1. Feature Of The Week 11/27/11: Langevin Institute and LLTech Investigate In Vivo Cellular Full-Field OCT Imaging with a Rigid Endoscopic Probe

    Feature Of The Week 11/27/11: Langevin Institute and LLTech Investigate In Vivo Cellular Full-Field OCT Imaging with a Rigid Endoscopic Probe

    Full-Field OCT (FFOCT) is a particular approach of OCT that directly takes “en face” 2-D images with an isotropic resolution around 1µm [1]. With such a high resolution FFOCT systems can produce images that are similar to that obtained with classical histology procedures and can thus be important tools for pathology [2]. This is why we want to combine the interest of a setup with a needle probe with the performances of FFOCT.

    A FFOCT system with probe has to address the problem of keeping the performances of FFOCT in a setup using a miniaturized, medically safe probe. As proposed in [3] FFOCT systems with a probe rather use two coupled interferometers, a processing interferometer external to the probe and a distal interferometer at the end of the probe in contact with the sample [4,5]. Indeed an endoscopic FFOCT system with only one interferometer would require setting identical probes in both arms of the Linnik interferometer [1], which would induce very large optical path lengths difficult to balance. On the contrary, in a system with two interferometers the probe is not part of an interferometer arm and is only used to transport an image. It is thus entirely passive and insensitive to its environment. Such a system is to privilege for in situ imaging, where one needs a system able to image outer or inner parts of the body that are difficult to reach.

    However to our knowledge no FFOCT setup with probe suitable for in situ and in vivo biomedical endoscopic imaging has already been demonstrated. In our system we decided to use a Xenon arc lamp as a source with very low temporal and spatial coherence. Indeed the temporal incoherence ensures a good axial resolution, whereas the spatial incoherence increases the sensitivity by decreasing cross-talk effects. Moreover we also use a very simple common-path distal interferometer. The advantage compared to scanning system is that it does not require any advanced miniaturized mechanical systems at the tip of the probe, which are likely to increase the diameter as well as the complexity of the probe. Our simple design is well-suited for in situ imaging.

    It can be used with different probes without changing the bulk setup. Our first results were obtained with a rigid probe based on a Graded-Refractive-INdex (GRIN) lens assembly with a diameter of 2 mm and a length of 150 mm. The transverse resolution of the system depends on the probe optics, it was measured to be 3.5 µm in air. The axial resolution depends directly on the coherence length of the light source; by measuring the FWHM of the fringe envelope it was found to be 1.8 µm in water. Sensitivity was experimentally evaluated at -80 dB was obtained when averaging 20 images during about 1 second, which should be enough to get signal from biological tissues.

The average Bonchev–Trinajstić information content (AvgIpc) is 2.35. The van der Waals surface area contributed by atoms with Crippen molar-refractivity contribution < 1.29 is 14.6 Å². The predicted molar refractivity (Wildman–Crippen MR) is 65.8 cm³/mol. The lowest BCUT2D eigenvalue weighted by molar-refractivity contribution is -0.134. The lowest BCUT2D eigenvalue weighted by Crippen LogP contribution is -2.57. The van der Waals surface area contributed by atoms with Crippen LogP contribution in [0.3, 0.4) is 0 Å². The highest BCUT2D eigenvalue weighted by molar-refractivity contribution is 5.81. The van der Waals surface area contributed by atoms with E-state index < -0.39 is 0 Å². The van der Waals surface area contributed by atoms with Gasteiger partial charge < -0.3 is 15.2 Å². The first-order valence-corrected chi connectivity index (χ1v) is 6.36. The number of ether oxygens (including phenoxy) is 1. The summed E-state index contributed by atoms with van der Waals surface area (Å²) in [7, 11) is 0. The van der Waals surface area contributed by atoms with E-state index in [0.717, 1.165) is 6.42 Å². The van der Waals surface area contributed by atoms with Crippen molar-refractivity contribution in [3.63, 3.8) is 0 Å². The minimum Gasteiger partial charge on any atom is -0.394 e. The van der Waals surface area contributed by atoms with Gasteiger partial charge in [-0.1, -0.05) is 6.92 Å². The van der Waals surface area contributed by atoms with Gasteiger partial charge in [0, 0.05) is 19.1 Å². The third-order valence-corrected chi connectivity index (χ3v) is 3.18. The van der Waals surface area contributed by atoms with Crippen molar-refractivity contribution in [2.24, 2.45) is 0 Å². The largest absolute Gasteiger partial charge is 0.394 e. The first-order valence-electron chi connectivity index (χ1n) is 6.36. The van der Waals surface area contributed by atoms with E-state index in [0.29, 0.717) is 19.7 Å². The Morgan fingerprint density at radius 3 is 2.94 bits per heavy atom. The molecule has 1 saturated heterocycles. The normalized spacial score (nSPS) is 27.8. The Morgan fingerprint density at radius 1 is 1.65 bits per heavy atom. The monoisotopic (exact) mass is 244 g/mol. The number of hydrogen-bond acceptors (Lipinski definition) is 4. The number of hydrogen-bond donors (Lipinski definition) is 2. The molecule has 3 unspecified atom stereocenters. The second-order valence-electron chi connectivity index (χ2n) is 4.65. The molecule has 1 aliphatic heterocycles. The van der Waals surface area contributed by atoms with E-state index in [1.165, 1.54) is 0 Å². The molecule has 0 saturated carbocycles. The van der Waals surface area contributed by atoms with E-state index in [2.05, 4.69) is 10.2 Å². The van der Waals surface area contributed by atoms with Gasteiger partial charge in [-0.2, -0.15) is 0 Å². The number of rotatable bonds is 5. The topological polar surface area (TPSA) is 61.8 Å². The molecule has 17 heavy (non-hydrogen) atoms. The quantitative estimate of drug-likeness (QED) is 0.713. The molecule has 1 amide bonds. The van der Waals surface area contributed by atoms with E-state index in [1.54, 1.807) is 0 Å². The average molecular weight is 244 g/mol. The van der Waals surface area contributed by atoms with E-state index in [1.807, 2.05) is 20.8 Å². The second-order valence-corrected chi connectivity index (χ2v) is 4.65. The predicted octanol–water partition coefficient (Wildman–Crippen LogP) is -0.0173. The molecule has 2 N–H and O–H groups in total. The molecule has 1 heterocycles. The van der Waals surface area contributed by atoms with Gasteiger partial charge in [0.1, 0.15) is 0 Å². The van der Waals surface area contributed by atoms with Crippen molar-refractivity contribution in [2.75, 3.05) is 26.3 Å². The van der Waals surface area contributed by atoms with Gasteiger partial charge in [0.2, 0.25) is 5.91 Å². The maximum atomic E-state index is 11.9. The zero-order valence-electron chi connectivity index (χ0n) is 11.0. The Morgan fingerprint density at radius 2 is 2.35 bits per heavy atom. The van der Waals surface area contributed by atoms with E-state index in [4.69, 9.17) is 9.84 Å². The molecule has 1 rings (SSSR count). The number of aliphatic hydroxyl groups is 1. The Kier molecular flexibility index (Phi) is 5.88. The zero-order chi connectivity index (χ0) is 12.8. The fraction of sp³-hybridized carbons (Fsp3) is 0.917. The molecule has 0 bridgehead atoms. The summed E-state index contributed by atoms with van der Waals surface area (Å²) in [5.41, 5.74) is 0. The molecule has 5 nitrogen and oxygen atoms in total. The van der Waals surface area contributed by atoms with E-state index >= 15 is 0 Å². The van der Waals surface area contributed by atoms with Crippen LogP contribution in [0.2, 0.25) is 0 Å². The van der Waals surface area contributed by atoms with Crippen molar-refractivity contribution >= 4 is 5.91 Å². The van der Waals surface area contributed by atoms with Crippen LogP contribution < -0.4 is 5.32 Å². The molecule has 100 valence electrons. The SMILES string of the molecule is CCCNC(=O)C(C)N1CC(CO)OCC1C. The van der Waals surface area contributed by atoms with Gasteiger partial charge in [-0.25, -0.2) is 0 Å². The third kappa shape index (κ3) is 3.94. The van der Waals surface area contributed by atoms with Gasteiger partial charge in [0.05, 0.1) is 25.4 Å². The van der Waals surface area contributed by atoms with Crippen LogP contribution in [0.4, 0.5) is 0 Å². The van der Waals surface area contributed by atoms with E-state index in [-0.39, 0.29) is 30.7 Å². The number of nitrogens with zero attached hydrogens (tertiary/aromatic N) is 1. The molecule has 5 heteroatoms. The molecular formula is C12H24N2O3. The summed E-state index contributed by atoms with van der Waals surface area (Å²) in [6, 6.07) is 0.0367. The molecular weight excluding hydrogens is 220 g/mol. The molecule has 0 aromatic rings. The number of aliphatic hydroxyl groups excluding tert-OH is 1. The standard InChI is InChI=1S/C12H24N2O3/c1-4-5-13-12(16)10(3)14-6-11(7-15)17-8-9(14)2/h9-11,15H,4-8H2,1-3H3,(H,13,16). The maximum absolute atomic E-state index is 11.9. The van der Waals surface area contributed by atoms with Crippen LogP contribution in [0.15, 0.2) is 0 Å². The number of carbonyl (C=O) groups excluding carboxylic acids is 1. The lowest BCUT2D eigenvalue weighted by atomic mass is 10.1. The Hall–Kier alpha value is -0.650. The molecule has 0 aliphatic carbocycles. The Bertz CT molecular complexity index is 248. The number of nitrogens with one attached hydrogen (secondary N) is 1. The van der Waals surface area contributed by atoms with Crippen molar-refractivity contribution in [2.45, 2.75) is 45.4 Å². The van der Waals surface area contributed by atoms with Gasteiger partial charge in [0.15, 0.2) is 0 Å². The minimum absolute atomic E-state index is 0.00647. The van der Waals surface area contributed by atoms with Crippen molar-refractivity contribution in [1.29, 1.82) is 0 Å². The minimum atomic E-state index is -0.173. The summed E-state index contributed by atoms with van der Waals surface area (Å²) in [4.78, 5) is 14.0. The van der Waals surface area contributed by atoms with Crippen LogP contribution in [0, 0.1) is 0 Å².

Fixed human breast samples were imaged ex vivo showing strong backscattering connective tissue as well as adipocytes. Preliminary in vivo experiments gave promising results on human skin. Images taken on the lip and forearm of a healthy volunteer reveal large-scale structures of the tissue as well as fine details such as epithelial cells.

    The design of our probe, allowing diameters ranging from less than 1 mm to a few mm, makes it suitable for in situ imaging of different accessible areas, such as skin, prostate, bladder, brain. In the mean time this system could also be implemented with a flexible probe based on a fiber bundle. In comparison with the rigid probe the image quality would be degraded due to the pixelation effect of the fibers, but a system with a flexible probe would allow for imaging of areas inaccessible with the rigid probe, for instance in the aero-digestive and gastrointestinal tracts.

    For more information see recent Article. Courtesy Anne Latrive from Langevin Institute, ESPCI and LLTech.  

    1. Dubois and A.C. Boccara, “Full-field optical coherence tomography” in Optical coherence Tomography, E.D. W. Drexler, J. G. Fujimoto (Springer, 2009).
    2. M. Jain, N. Shukla, M. Manzoor, S. Nadolny, and S. Mukherjee, “Modified full-field optical coherence tomography: A novel tool for rapid histology of tissues”, Journal of Pathology Informatics 2, (2011).
    3. H.D. Ford, R. Beddows, P. Casaubieilh, and R.P. Tatam, “Comparative signal-to-noise analysis of fibre-optic based optical coherence tomography systems” Journal of Modern Optics 52, 1965-1979 (2005).
    4. W.-Y. Oh, B.E. Bouma, N. Iftimia, R. Yelin, and G.J. Tearney, “Spectrally-modulated full-field optical coherence microscopy for ultrahigh-resolution endoscopic imaging”, Optics express 14, 8675-8684 (2006).
    5. H.D. Ford and R.P. Tatam, “Fibre imaging bundles for full-field optical coherence tomography”, Measurement Science and Technology 18, 2949-2957 (2007).

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